5 times you should definitely skip makeup, according to experts

While a swipe of red lipstick or a spackle of concealer under the eye can go a long way in increasing your confidence when at work or on a date, it can be counterintuitive if you’re slapping it on while heading for a swim or just after your microneedling treatment. Wearing makeup to the gym already gets a bad rep, but is that the only time to avoid it? We spoke to three experts to find out all the times you need to stay away from makeup.

After a microneedling or laser hair removal treatment

“After a cosmetic or a medical treatment such as micro-needling or laser hair removal, the chances are that the skin is healing. Since it’s more sensitive, we tell our clients to apply SPF religiously and skip makeup for at least 48 hours,” advises Dr Geetika Mittal Gupta, medical director, ISAAC Luxe Clinic. The end goal is to speed up the healing process and stay away from secondary infections.

Before you go to bed

Celebrity makeup artist Marianna Mukuchyan has one advice for all her clients: Always remove all makeup, even if you’re only wearing lipstick. “Focus on the cleanse, tone and nourish routine while you are sleeping. Prep the skin with vitamins and minerals before you hit the bed, so that the body’s restoration process can speed up epidermal cellular rejuvenation,” she says. Even if you’re at a sleepover or staying over at a friends, even a quick face wipe can help take the worst of it off before you actually sleep, she says.

When you’re working out or playing sports

Though it is not an uncommon sight to see primed faces on the treadmill or while shooting hoops outside, it’s best to avoid makeup—especially any form of concealer or foundation while you are exercising. “Our pores tend to open up when we’re working out, and if we have makeup on, it’ll only clogs our pores. Keep your skin clean and only apply moisturiser when needed,” says Dr Gupta. When you wear makeup and exercise, not only are you putting your skin at risk of a breakout (in case the pores get clogged), you’re also preventing your skin from extracting the maximum benefits from your workout. “When you exercise, you sweat and that opens your pores. Sweat carries with it the grime of what’s built up in your pores, and it’s not good if it settles back into your skin,” reminds Mukuchyan.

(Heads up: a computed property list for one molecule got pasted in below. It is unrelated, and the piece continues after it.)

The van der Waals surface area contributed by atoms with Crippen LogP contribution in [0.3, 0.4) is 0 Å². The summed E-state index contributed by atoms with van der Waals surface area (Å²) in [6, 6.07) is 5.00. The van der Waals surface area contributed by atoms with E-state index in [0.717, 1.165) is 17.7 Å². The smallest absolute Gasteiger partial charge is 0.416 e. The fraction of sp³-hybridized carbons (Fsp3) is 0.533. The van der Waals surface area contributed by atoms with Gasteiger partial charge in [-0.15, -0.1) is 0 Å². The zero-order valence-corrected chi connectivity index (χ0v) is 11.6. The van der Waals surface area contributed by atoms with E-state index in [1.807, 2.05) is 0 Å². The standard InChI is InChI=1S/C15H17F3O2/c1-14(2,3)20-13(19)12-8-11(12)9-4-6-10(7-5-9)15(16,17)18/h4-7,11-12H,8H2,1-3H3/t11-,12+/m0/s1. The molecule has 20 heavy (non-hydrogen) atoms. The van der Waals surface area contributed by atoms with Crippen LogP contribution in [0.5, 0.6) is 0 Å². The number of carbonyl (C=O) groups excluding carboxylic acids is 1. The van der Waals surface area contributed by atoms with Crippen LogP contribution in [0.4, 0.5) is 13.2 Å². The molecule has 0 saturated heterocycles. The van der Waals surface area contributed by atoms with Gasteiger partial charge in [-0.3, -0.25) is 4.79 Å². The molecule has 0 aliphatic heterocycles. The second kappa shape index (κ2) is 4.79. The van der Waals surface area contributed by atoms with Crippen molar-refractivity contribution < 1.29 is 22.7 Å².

But it’s not just sweat—your hands might touch a yoga mat, weights or the handlebars of a bike, all of which are breeding grounds for bacteria. If you’re using that same hand to touch your face during the workout, even if it’s only scratch an itch or move your hair back, you could be giving all that bacteria something to cling to—especially if you’re wearing a tacky base.

Makeup artist Sonic Sarvate strongly advises choosing non-comedogenic products, should you absolutely have to use base makeup while playing sports. “Opt for BB Creams and tinted moisturisers that moisturise your skin while giving you coverage, and tinted lip balms instead. MAC Prep + Prime Fix Plus is a lightweight mist of water packed with vitamins and minerals, making it a great product to keep your skin hydrated and refreshed both before or after your workout,” he shares.

When you have an active breakout

“If you’re applying retinoids or salicylic acid especially when you have acne, makeup might irritate your skin further,” says Dr Gupta. “It’s better to apply an acne-patch to cover up acne or pimples than apply makeup if you have a special event to attend,” she adds. Make sure you’re using clean fingers or a brand new makeup sponge for application, as the bacteria on brushes or used sponges can make pimples worse. All three experts also recommend choosing mineral makeup when you’re dealing with active breakouts.

While you’re swimming or at the beach

“Not only will makeup interact with UV rays and chlorine, but it will also eventually get washed away,” recommends Dr Gupta. “The salty sea air is very good for your skin, and you should keep it bare to absorb it,” adds Mukuchyan. Sarvate is quick to add that over the years, technology has helped to develop products. “For instance, sunscreens initially had a lot of ingredients that clogged pores, but now, with new studies and advanced technology, they have been modified to be less clogging. Choosing the right product is key if you have breakouts; avoid using anything that can make them worse, and always consult your dermatologist before instead of engaging in trial and error,” he concludes.

The article was first published in Vogue


  • Aparrna Gupta

    Transitioning from crafting stories for The Asian Age and Bombay Times to setting beauty trends in Verve, Aparrna Gupta’s journey has always revolved around resonant storytelling. Her prowess in content creation is unparalleled, with articles featured in renowned publications like Vogue, Harper’s Bazaar, L’Officiel India, Lifestyle Asia, Elle, and Femina. She also excels in content ideation, trend identification, mood board creation, and product styling. Her expertise has proven invaluable to homegrown brands, enabling them to authentically connect with their audience.

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